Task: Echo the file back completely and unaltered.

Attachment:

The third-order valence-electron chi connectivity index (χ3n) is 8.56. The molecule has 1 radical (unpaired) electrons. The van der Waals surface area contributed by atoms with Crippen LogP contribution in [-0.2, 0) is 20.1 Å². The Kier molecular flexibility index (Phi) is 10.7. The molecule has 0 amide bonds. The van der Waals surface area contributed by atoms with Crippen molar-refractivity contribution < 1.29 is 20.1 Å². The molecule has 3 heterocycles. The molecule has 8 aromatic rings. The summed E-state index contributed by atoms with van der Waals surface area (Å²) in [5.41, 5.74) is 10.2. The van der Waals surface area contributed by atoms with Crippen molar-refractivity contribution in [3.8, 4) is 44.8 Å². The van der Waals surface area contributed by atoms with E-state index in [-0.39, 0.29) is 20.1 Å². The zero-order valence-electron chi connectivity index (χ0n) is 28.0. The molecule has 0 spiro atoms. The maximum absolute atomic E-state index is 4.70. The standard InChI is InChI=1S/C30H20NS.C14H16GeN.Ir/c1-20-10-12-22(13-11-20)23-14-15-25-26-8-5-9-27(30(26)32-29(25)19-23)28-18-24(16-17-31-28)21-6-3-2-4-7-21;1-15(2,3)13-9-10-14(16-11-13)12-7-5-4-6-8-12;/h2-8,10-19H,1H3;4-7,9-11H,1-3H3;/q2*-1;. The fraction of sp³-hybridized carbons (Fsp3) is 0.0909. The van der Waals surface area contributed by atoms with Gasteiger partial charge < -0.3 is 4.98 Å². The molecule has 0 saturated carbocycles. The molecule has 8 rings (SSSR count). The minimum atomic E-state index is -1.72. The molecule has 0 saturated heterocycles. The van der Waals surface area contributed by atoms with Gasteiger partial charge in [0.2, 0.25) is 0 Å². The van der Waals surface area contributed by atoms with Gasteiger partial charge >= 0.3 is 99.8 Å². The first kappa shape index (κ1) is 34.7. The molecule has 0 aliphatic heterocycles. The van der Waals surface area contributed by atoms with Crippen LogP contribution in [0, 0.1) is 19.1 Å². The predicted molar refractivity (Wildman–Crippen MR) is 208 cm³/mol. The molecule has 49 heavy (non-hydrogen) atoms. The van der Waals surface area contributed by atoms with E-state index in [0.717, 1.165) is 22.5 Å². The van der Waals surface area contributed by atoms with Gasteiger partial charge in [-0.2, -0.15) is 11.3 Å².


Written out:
The third-order valence-electron chi connectivity index (χ3n) is 8.56. The molecule has 1 radical (unpaired) electrons. The van der Waals surface area contributed by atoms with Crippen LogP contribution in [-0.2, 0) is 20.1 Å². The Kier molecular flexibility index (Phi) is 10.7. The molecule has 0 amide bonds. The van der Waals surface area contributed by atoms with Crippen molar-refractivity contribution < 1.29 is 20.1 Å². The molecule has 3 heterocycles. The molecule has 8 aromatic rings. The summed E-state index contributed by atoms with van der Waals surface area (Å²) in [5.41, 5.74) is 10.2. The van der Waals surface area contributed by atoms with Crippen molar-refractivity contribution in [3.8, 4) is 44.8 Å². The van der Waals surface area contributed by atoms with E-state index in [-0.39, 0.29) is 20.1 Å². The zero-order valence-electron chi connectivity index (χ0n) is 28.0. The molecule has 0 spiro atoms. The maximum absolute atomic E-state index is 4.70. The standard InChI is InChI=1S/C30H20NS.C14H16GeN.Ir/c1-20-10-12-22(13-11-20)23-14-15-25-26-8-5-9-27(30(26)32-29(25)19-23)28-18-24(16-17-31-28)21-6-3-2-4-7-21;1-15(2,3)13-9-10-14(16-11-13)12-7-5-4-6-8-12;/h2-8,10-19H,1H3;4-7,9-11H,1-3H3;/q2*-1;. The fraction of sp³-hybridized carbons (Fsp3) is 0.0909. The van der Waals surface area contributed by atoms with Gasteiger partial charge < -0.3 is 4.98 Å². The molecule has 0 saturated carbocycles. The molecule has 8 rings (SSSR count). The minimum atomic E-state index is -1.72. The molecule has 0 saturated heterocycles. The van der Waals surface area contributed by atoms with Gasteiger partial charge in [0.2, 0.25) is 0 Å². The van der Waals surface area contributed by atoms with Gasteiger partial charge >= 0.3 is 99.8 Å². The first kappa shape index (κ1) is 34.7. The molecule has 0 aliphatic heterocycles. The van der Waals surface area contributed by atoms with Crippen LogP contribution in [0, 0.1) is 19.1 Å². The predicted molar refractivity (Wildman–Crippen MR) is 208 cm³/mol. The molecule has 49 heavy (non-hydrogen) atoms. The van der Waals surface area contributed by atoms with E-state index in [0.717, 1.165) is 22.5 Å². The van der Waals surface area contributed by atoms with Gasteiger partial charge in [-0.2, -0.15) is 11.3 Å².